Draft minutes will be approved at the subsequent LRC meeting and then posted to the rul_everyone list and the web.
Fetzer is seeking to coordinate the work of the LRC to some degree with Jeris Cassel as Chair of the User Services Council. She will send out all LRC communications using Sakai.
LRC meetings are open, but interested guests should clear requests to attend in advance with the Chair. In the future, we should be able to webcast meetings from the Teleconference Lecture Hall in the event of a topic of unusually broad interest. We should also make it clear that if the elected representative cannot attend, s/he should designate a substitute and notify the Chair of this. Fetzer collected home phone numbers of all LRC members for emergency purposes, and distributed the LRC charge as it appears in the RULF Bylaws and on our Sakai site.
Members were requested to consider the Action Plan and its three major goals for collection development. Bob will distribute these prior to our next meeting.
Sewell distributed a "2009 Collections Budget Reduction Scenario" and said that there is an overall administrative effort to protect collections this year. The overall target for cancellations is 3% of our total budget. This means a $85,592 target for budget reduction. However, the state budget will likely cover fixed costs, so we probably will not need to pursue cancellations more aggressively at this time.
We need to beware of subscriptions funded by grants whose funding ends at some point and must then be funded in another way. In dealing with academic units that supply such funding, selectors must communicate clearly about RUL budgetary procedures and policies.
Grants from foundations and agencies have various requirements that we need to clarify in terms of their implications for collections expenditures. It may be that we need a policy about the use of grants for acquisitions. The University Library and Bob Sewell believe that grants, whether from an outside agency to RUL or to an academic unit that then provides a portion to RUL, or from the unit's discretionary budget to RUL, should be monitored by the Library Development officer.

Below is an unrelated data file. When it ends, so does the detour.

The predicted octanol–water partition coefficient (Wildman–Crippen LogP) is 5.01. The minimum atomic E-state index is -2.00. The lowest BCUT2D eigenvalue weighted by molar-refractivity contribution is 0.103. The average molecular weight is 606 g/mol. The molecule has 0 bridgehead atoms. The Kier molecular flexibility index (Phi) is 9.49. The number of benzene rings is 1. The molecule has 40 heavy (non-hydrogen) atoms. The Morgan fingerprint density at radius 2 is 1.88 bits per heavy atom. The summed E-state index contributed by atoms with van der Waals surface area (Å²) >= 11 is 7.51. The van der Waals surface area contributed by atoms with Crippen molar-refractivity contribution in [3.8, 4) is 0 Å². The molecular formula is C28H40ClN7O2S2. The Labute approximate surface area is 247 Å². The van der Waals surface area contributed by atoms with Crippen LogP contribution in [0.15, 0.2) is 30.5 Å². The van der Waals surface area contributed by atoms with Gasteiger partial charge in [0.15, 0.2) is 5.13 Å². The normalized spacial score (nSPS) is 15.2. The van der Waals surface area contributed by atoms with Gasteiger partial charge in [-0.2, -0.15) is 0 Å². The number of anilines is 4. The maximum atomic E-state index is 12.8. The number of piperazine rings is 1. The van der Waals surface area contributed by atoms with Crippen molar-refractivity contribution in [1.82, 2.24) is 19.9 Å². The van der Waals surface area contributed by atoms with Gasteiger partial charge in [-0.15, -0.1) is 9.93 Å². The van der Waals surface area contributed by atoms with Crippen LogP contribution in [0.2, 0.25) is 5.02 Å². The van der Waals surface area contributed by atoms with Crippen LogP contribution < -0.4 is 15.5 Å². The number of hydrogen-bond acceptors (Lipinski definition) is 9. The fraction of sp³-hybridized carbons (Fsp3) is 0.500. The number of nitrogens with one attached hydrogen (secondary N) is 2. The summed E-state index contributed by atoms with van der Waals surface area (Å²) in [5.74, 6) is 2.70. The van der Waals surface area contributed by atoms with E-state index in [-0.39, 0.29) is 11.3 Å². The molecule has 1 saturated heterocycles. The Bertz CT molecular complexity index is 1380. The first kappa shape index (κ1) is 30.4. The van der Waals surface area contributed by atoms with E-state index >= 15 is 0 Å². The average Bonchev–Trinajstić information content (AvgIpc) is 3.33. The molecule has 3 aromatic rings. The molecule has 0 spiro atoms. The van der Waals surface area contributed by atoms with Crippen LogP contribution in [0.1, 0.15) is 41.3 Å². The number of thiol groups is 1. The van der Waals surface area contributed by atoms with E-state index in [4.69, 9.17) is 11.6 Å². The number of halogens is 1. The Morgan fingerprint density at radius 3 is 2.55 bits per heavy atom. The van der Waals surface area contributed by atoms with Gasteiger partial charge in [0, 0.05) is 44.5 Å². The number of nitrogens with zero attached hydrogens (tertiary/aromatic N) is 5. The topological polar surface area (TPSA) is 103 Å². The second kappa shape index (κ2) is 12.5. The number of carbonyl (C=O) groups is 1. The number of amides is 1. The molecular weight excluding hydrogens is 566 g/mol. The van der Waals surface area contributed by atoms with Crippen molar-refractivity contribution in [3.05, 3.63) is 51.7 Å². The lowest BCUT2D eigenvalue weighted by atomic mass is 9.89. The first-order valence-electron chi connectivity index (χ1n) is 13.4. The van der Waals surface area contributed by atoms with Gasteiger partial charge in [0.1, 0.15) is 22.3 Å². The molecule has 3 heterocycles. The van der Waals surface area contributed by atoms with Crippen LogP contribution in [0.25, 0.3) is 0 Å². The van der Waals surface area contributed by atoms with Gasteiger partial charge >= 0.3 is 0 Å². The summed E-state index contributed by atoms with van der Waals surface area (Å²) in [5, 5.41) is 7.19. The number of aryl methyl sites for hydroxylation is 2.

There will be no mandated cancellations in the coming year due to savings that were found in various ways. Smulewitz reported that the ongoing analysis of duplicate subscriptions, pursuant to last year's discussion, presents opportunities for savings, and a spreadsheet identifying these opportunities will be distributed next week. We identified an initial duplication total of $800,000, and pared it down to a list totaling $250,000. Now it is up to the selectors to further reduce the list. Selectors will receive a target date. Conversion of subscriptions from print to electronic is not automatic. Selectors will be consulted and must come up with additional funds, e.g. for the 25% increment stipulated by Blackwell for the conversion of its titles. All new subscription requests should go to the Serials Team. Money freed up by selectors' de-duplication cancellations will initially go into the central reserve fund under the direction of the LRC as end of year money. Sewell anticipates we will not have much discretionary money or salary savings in the coming year.